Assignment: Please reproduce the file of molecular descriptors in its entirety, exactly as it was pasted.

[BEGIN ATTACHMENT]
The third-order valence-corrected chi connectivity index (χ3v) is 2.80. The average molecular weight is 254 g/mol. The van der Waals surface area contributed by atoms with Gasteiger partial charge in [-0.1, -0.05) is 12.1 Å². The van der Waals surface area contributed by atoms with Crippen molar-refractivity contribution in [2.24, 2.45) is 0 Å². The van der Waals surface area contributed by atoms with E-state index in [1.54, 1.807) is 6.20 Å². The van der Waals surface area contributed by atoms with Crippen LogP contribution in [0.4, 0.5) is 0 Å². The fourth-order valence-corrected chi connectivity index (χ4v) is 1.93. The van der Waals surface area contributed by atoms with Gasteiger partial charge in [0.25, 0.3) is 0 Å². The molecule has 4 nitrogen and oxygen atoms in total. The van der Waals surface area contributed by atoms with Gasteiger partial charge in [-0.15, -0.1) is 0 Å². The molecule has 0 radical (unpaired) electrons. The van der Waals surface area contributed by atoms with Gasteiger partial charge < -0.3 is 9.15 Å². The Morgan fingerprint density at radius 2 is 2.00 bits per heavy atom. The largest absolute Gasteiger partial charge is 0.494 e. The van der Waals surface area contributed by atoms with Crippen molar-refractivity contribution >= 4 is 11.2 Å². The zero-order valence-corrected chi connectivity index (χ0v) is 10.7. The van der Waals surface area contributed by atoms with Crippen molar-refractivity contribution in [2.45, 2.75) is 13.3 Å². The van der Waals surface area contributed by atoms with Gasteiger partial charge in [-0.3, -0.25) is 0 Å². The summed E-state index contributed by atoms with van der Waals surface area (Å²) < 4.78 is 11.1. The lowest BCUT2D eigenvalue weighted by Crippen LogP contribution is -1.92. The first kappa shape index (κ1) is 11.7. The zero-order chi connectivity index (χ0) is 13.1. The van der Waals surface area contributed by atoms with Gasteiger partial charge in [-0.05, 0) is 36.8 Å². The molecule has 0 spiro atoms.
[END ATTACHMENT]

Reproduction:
The third-order valence-corrected chi connectivity index (χ3v) is 2.80. The average molecular weight is 254 g/mol. The van der Waals surface area contributed by atoms with Gasteiger partial charge in [-0.1, -0.05) is 12.1 Å². The van der Waals surface area contributed by atoms with Crippen molar-refractivity contribution in [2.24, 2.45) is 0 Å². The van der Waals surface area contributed by atoms with E-state index in [1.54, 1.807) is 6.20 Å². The van der Waals surface area contributed by atoms with Crippen LogP contribution in [0.4, 0.5) is 0 Å². The fourth-order valence-corrected chi connectivity index (χ4v) is 1.93. The van der Waals surface area contributed by atoms with Gasteiger partial charge in [0.25, 0.3) is 0 Å². The molecule has 4 nitrogen and oxygen atoms in total. The van der Waals surface area contributed by atoms with Gasteiger partial charge in [-0.15, -0.1) is 0 Å². The molecule has 0 radical (unpaired) electrons. The van der Waals surface area contributed by atoms with Gasteiger partial charge < -0.3 is 9.15 Å². The Morgan fingerprint density at radius 2 is 2.00 bits per heavy atom. The largest absolute Gasteiger partial charge is 0.494 e. The van der Waals surface area contributed by atoms with Crippen molar-refractivity contribution >= 4 is 11.2 Å². The zero-order valence-corrected chi connectivity index (χ0v) is 10.7. The van der Waals surface area contributed by atoms with Crippen molar-refractivity contribution in [2.45, 2.75) is 13.3 Å². The van der Waals surface area contributed by atoms with Gasteiger partial charge in [-0.3, -0.25) is 0 Å². The summed E-state index contributed by atoms with van der Waals surface area (Å²) < 4.78 is 11.1. The lowest BCUT2D eigenvalue weighted by Crippen LogP contribution is -1.92. The first kappa shape index (κ1) is 11.7. The zero-order chi connectivity index (χ0) is 13.1. The van der Waals surface area contributed by atoms with Gasteiger partial charge in [-0.05, 0) is 36.8 Å². The molecule has 0 spiro atoms.